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what to do with landscape rock if converting to a food forest

                      


Joined: Sep 23, 2011
Posts: 2
Hello everyone,
  I moved to Phoenix about 7 years ago and was sucked into the xeroscape gardening and now I would like to transform this into a food forest .  I live on a very small lot and have tons of landscape rock that I put in myself because that was what I thought was the right thing to do.  It was suggested to experiment and remove the rock in some places and sheet mulch  and then sheet mulch directly over the rock in other areas. .  In the rocky areas I would just remove a small area to plant trees but leave the remaining rock surrounding it . I am trying to see if avoiding the removal of the rock and planting over it would work.   I was curious if anyone has tried this before and which was was more successful ?
Jonathan 'yukkuri' Kame


Joined: May 23, 2010
Posts: 488
Location: Foothills north of L.A., zone 9ish mediterranean
    
    3
Move the rock.  Otherwise, it will make your plants work much harder to send down roots.  Sure, they'll manage, but why not make it easy for them? 

Also, if you ever decide to dig an area two years down the road, those stones will make you much more miserable when they are covered by a foot of soil. 

Use it for borders, build something with it, or just pile it up in one place until inspiration strikes you. 

If you want to grow something tropical that is marginal in your climate, a few large rocks on the north side will act as radiators on those cold desert nights. 
Tyler Ludens
pollinator

Joined: Jun 25, 2010
Posts: 5326
Location: Central Texas USA Latitude 30 Zone 8
    
  20
I would remove the rocks and use them to make berms or other landscape features.  I tried gardening on top of rocks and it failed miserably.  Digging them out is hard, but worth it, in my personal experience!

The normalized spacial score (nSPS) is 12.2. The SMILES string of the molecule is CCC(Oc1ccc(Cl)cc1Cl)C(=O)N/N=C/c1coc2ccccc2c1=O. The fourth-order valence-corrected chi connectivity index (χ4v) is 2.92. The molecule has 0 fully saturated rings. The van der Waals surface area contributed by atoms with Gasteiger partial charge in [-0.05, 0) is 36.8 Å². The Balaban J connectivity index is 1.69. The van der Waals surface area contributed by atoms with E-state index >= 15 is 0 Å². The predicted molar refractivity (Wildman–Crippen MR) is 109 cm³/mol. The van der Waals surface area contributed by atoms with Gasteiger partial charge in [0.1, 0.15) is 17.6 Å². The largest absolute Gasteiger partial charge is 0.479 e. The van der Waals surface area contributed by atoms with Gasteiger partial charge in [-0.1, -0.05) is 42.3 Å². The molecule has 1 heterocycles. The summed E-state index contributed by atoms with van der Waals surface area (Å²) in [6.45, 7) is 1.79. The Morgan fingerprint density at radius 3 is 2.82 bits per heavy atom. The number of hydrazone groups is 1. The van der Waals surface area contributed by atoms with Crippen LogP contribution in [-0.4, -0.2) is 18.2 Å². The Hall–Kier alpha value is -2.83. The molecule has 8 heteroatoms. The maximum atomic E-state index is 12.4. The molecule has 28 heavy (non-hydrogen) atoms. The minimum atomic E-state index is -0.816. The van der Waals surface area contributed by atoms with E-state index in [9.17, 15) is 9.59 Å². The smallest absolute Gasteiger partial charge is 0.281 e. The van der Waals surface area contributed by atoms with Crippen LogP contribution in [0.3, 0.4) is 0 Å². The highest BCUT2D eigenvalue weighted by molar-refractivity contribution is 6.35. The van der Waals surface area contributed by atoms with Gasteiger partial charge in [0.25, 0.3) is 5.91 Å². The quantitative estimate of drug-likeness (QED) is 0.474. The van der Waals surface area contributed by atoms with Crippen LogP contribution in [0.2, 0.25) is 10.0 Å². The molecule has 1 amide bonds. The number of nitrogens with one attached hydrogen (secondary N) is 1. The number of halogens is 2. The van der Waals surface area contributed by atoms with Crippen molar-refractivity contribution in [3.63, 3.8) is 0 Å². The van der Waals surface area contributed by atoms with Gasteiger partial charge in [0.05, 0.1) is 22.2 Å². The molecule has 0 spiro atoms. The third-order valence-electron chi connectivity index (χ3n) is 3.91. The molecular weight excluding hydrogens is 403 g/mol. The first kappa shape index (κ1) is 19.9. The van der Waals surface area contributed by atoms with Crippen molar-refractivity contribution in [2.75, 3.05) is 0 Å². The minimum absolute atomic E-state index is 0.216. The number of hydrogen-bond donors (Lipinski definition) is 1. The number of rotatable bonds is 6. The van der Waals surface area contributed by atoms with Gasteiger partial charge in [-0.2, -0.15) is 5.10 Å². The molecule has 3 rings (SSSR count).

Idle dreamer

richard valley


Joined: Aug 18, 2011
Posts: 195
Location: Sierra Nevada mountain valley CA, & Nevada high desert
Not sure how many or how large your rocks are. Here we have rocks of all sizes some as big as houses some you can use in a slingshot. We move, split,pile, push and sell them. Move the rocks if nessary the earth likes grooming, likes to feel your fingers,water and your plants.
John Polk
steward

Joined: Feb 20, 2011
Posts: 6495
Location: Moving to: NE Washington USDA zone 5 Western steppes to the Rockies
    
133
If your land has a slope to it, you could move the rocks from the uphill side to the lower side. Half circles on the lower side of trees, shrubs and beds could greatly help storing the scarce rainfall you receive.
tel jetson
steward

Joined: May 17, 2007
Posts: 3089
Location: woodland, washington
    
  53
I don't think you need to remove all the rock. rock mulch can moderate temperatures relatively well. thicker layers of rocks and piles can provide some water to plants through condensation on the interior cold rocks. piles can also be good for critter habitat. you'll have to move the rocks to dig holes for planting, but you can put it back afterward.

I'm definitely with yukkuri kame, though: definitely don't sheet mulch over the top or otherwise bury the rocks.

and more specifics about the rock in question would help us help you.


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Jordan Lowery
volunteer

Joined: Sep 26, 2009
Posts: 1528
Location: zone 7
    
  11
whats under the rock is more important imo.

if they used weed block you gotta get that stuff out.

if its just rock and then soil, you actually have a benefit. landscaping gravel creates many many tiny tiny microclimates. microclimates for germination. toss some seeds out and water.


The ultimate goal of farming is not the growing of crops, but the cultivation and perfection of human beings. - Masanobu Fukuoka
 
 
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